The Investment Interest Expense Deduction in 2021

Investment Interest Expense Deduction and Form 4952

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The Tax Cuts and Jobs Act (TCJA) eliminated many miscellaneous itemized deductions from 2018 through at least 2025. But one deduction that wasn't eliminated was the investment interest deduction. Individual taxpayers can still claim investment interest expenses as an itemized deduction on Schedule A of their Form 1040 tax returns.

Learn more about how to qualify to claim investment interest expenses on your tax return.

Key Takeaways

  • Investment interest is paid on a loan that you used to purchase an investment property or other dividends, interest, royalties, or annuities.
  • To claim a deduction for investment expenses, you'll need to file Schedule A of Form 1040 and possibly Form 4952.
  • You must itemize your deductions to claim the investment interest deduction.

What Is Investment Interest?

Investment interest is interest paid on a loan that you used to purchase an investment property. Investment properties include property that produces dividends, interest, royalties, or annuities that don't come from your ordinary business. Investment properties are also properties that produce losses or gains when you sell or trade them.

In other words, if you take out a loan to buy stocks, interest on that loan can be deducted as investment interest. Investment interest can also be deducted for high earners who calculate the 3.8% Net Investment Income Tax on net investment income.


The amount of interest that can be deducted in any particular year is limited to a taxpayer's net investment income for that same year. It can't exceed that amount.

How To Calculate Your Investment Income

For tax purposes, your investment income is your investment income minus investment expenses (other than any interest expenses).

Investment income can include (but is not limited to) interest payments, dividends, capital gains, and rental income. If you live in Alaska, Permanent Fund Dividends are an exception. They are not considered a form of investment income.

Investment expense deductions can include:

  • Accounting or legal fees
  • Fees for automatic investment services
  • Fees investment advice
  • Safe deposit box costs

Once you've totaled up all your expenses, subtract that figure from your income. This number is your net investment income.

The Capital Gains Election

When you calculate net investment income for the year, you can elect to include qualified dividends and net capital gains. To do this, choose how much of your qualified dividends and net capital gains you want to include in net investment income on line 4(g) of Form 4952.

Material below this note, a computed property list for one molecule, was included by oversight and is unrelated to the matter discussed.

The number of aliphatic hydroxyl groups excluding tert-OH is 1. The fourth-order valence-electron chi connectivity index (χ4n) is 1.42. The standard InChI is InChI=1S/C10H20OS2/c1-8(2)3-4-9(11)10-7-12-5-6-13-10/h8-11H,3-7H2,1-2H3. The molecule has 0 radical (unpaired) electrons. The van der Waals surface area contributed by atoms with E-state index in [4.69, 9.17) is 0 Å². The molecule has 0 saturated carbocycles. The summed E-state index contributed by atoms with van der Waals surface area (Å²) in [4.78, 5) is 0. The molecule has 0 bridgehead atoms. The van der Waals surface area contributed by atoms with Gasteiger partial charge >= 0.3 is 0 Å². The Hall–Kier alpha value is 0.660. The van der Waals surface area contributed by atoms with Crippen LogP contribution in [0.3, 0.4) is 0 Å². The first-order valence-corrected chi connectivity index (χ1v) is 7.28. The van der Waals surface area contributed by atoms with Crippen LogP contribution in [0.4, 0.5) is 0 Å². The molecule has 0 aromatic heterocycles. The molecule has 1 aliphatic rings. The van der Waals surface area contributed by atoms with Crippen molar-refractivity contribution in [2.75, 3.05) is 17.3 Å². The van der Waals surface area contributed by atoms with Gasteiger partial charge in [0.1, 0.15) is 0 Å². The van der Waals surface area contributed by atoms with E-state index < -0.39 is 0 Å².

Any qualified dividends and net capital gains that you include as net investment income are taxed at ordinary tax rates, not at the lower long-term capital gains tax rates. This means you will pay more tax on your capital gains. But in exchange, you could have higher net investment income, which means a higher deduction for investment interest. A tax advisor can help you decide which is the better choice to make.


Most capital gains are taxed at 15%, though some may be taxed at 20%. For many high earners, this is lower than their ordinary income tax rate.

This election must be made on a "timely filed" tax return—that is, a return that's filed by Tax Day (or the extended due date for the year, if you requested an extension). Taxpayers can amend a previously filed return to make this election within six months of the original due date. After it's made, the election can be revoked only with the consent of the Internal Revenue Service.

How To Claim the Deduction

Investment expenses are a deduction on Schedule A of Form 1040. You may have to include Form 4952 as well. You don't have to file Form 4952 if you meet all the following tests:

  • Your investment interest expense isn't more than your investment income from interest and ordinary dividends minus any qualified dividends.
  • You don't have any other deductible investment expenses.
  • You don't have carryover investment interest expenses from the previous year.

You can deduct all your investment interest if you meet all three of these qualifications.

You Must Forgo the Standard Deduction

When you file your tax return, you have to choose between itemizing or claiming the standard deduction. You can't do both. Itemizing only makes sense if the total of all your itemized deductions is higher than the amount of the standard deduction you can claim. The TCJA increased standard deductions significantly, so this might be a high hurdle to clear.


For the tax year 2021, the deduction for single filers is set at $12,550 (increased from $12,400 for the 2020 tax year). For married taxpayers who file jointly, it's $25,100 (increased from $24,800 in 2020). It's $18,800 for those who qualify as head of household (up from $18,650 for 2020).

If the total of all your itemized deductions isn't more than your standard deduction, you can still choose to itemize. But you'll end up paying more income tax than you would otherwise need to.

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The Balance uses only high-quality sources, including peer-reviewed studies, to support the facts within our articles. Read our editorial process to learn more about how we fact-check and keep our content accurate, reliable, and trustworthy.
  1. Internal Revenue Service. "Publication 550, Investment Income and Expenses (Including Capital Gains and Losses)."

  2. Internal Revenue Service. "Questions and Answers on the Net Investment Income Tax."

  3. Internal Revenue Service. "Topic No. 409 Capital Gains and Losses."

  4. Internal Revenue Service. "Publication 550 (2020), Investment Income and Expenses."

  5. Internal Revenue Service. "IRS Provides Tax Inflation Adjustments for Tax Year 2021."

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